September 27, 2009 5:34:45 PM by
In today's Wall Street Journal, columnist L. Gordon Crovitz examines the minefield that is cutting-edge technology and the criminal law. Using case studies discussed in Three Felonies a Day, where seemingly law-abiding citizens became federal felons, Crovitz describes how "technology exacerbates the problem of laws so open and vague that they are hard to abide by, to the point that we have all become potential criminals."
Boston civil-liberties lawyer Harvey Silverglate calls his new book "Three Felonies a Day," referring to the number of crimes he estimates the average American now unwittingly commits because of vague laws. New technology adds its own complexity, making innocent activity potentially criminal.To access the column the Wall Street Journal site, click here. To view the print edition in your browser, read more below.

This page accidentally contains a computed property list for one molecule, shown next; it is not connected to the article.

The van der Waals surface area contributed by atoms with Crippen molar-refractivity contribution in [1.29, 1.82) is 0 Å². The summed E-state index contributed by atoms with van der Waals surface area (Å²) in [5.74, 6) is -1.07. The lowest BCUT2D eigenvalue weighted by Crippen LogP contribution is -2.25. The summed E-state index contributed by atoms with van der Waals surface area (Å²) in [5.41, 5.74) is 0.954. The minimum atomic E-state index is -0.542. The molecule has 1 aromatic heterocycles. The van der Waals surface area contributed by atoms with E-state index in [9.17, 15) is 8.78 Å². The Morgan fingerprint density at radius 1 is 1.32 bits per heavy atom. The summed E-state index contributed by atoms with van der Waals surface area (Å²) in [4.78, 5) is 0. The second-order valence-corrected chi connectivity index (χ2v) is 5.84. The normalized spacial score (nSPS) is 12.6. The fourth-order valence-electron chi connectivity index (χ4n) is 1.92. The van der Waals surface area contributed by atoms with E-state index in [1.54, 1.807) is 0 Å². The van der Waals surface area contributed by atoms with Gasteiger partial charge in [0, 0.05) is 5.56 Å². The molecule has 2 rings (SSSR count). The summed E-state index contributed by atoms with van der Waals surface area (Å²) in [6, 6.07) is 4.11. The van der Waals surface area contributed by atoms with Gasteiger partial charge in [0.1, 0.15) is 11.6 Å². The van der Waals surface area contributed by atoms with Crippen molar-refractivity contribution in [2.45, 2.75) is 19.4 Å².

August 23, 2009 5:09:07 PM by
A former trader for Goldman Sachs was arrested last month for allegedly stealing code from his employer. The resulting case, as Alex Berenson writes in today's New York Times, offers "a glimpse into the turbulent world of ultrafast computerized stock trading." One aspect in particular is the government's role in the case, and how what would normally considered a civil infraction has been handled by the criminal authorities, including the FBI.
Read on at nytimes.com.
Harvey A. Silverglate, a criminal defense lawyer in Boston not involved in the case, said he was troubled that the F.B.I. had arrested Mr. Aleynikov so quickly, without evidence that he had made any effort to use or sell the code. Such disputes are generally resolved civilly rather than criminally, Mr. Silverglate said.
“It is astonishing that the F.B.I. arrested this defendant at all,” he said. Other firms have also sued former employees recently over concern about high-frequency trading software, though two similar cases are the subject of civil suits rather than criminal prosecution.
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